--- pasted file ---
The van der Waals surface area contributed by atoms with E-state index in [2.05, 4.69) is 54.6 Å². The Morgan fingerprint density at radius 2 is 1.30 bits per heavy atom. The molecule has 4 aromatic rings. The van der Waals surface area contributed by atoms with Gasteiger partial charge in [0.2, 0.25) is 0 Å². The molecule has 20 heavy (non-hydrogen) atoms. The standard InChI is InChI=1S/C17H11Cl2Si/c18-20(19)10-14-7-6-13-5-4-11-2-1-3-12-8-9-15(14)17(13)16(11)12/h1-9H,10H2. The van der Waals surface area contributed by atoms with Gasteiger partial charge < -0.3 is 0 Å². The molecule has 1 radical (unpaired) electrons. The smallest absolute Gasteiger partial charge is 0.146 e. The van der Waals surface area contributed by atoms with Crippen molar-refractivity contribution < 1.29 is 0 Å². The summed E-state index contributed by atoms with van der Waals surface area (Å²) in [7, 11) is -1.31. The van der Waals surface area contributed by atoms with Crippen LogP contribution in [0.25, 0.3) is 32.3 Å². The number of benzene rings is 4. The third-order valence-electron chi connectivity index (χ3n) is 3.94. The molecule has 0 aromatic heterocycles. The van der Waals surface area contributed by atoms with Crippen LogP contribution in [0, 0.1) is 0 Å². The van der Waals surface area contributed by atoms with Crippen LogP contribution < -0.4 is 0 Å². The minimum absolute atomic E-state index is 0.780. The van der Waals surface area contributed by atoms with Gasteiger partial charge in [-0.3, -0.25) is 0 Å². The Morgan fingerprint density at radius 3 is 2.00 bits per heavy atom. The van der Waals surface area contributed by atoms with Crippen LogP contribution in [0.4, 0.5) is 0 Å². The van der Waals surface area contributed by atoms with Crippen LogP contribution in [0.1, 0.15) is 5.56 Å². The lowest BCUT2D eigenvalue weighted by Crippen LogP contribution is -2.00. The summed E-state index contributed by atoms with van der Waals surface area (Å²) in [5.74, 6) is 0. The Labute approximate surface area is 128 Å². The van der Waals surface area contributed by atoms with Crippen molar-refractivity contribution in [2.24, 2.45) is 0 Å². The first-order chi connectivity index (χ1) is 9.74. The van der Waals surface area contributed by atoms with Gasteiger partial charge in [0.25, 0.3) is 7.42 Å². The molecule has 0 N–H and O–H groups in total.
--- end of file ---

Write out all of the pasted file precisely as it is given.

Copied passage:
The van der Waals surface area contributed by atoms with E-state index in [2.05, 4.69) is 54.6 Å². The Morgan fingerprint density at radius 2 is 1.30 bits per heavy atom. The molecule has 4 aromatic rings. The van der Waals surface area contributed by atoms with Gasteiger partial charge in [0.2, 0.25) is 0 Å². The molecule has 20 heavy (non-hydrogen) atoms. The standard InChI is InChI=1S/C17H11Cl2Si/c18-20(19)10-14-7-6-13-5-4-11-2-1-3-12-8-9-15(14)17(13)16(11)12/h1-9H,10H2. The van der Waals surface area contributed by atoms with Gasteiger partial charge < -0.3 is 0 Å². The molecule has 1 radical (unpaired) electrons. The smallest absolute Gasteiger partial charge is 0.146 e. The van der Waals surface area contributed by atoms with Crippen molar-refractivity contribution < 1.29 is 0 Å². The summed E-state index contributed by atoms with van der Waals surface area (Å²) in [7, 11) is -1.31. The van der Waals surface area contributed by atoms with Crippen LogP contribution in [0.25, 0.3) is 32.3 Å². The number of benzene rings is 4. The third-order valence-electron chi connectivity index (χ3n) is 3.94. The molecule has 0 aromatic heterocycles. The van der Waals surface area contributed by atoms with Crippen LogP contribution in [0, 0.1) is 0 Å². The van der Waals surface area contributed by atoms with Crippen LogP contribution < -0.4 is 0 Å². The minimum absolute atomic E-state index is 0.780. The van der Waals surface area contributed by atoms with Gasteiger partial charge in [-0.3, -0.25) is 0 Å². The Morgan fingerprint density at radius 3 is 2.00 bits per heavy atom. The van der Waals surface area contributed by atoms with Crippen LogP contribution in [0.4, 0.5) is 0 Å². The van der Waals surface area contributed by atoms with Crippen LogP contribution in [0.1, 0.15) is 5.56 Å². The lowest BCUT2D eigenvalue weighted by Crippen LogP contribution is -2.00. The summed E-state index contributed by atoms with van der Waals surface area (Å²) in [5.74, 6) is 0. The Labute approximate surface area is 128 Å². The van der Waals surface area contributed by atoms with Crippen molar-refractivity contribution in [2.24, 2.45) is 0 Å². The first-order chi connectivity index (χ1) is 9.74. The van der Waals surface area contributed by atoms with Gasteiger partial charge in [0.25, 0.3) is 7.42 Å². The molecule has 0 N–H and O–H groups in total.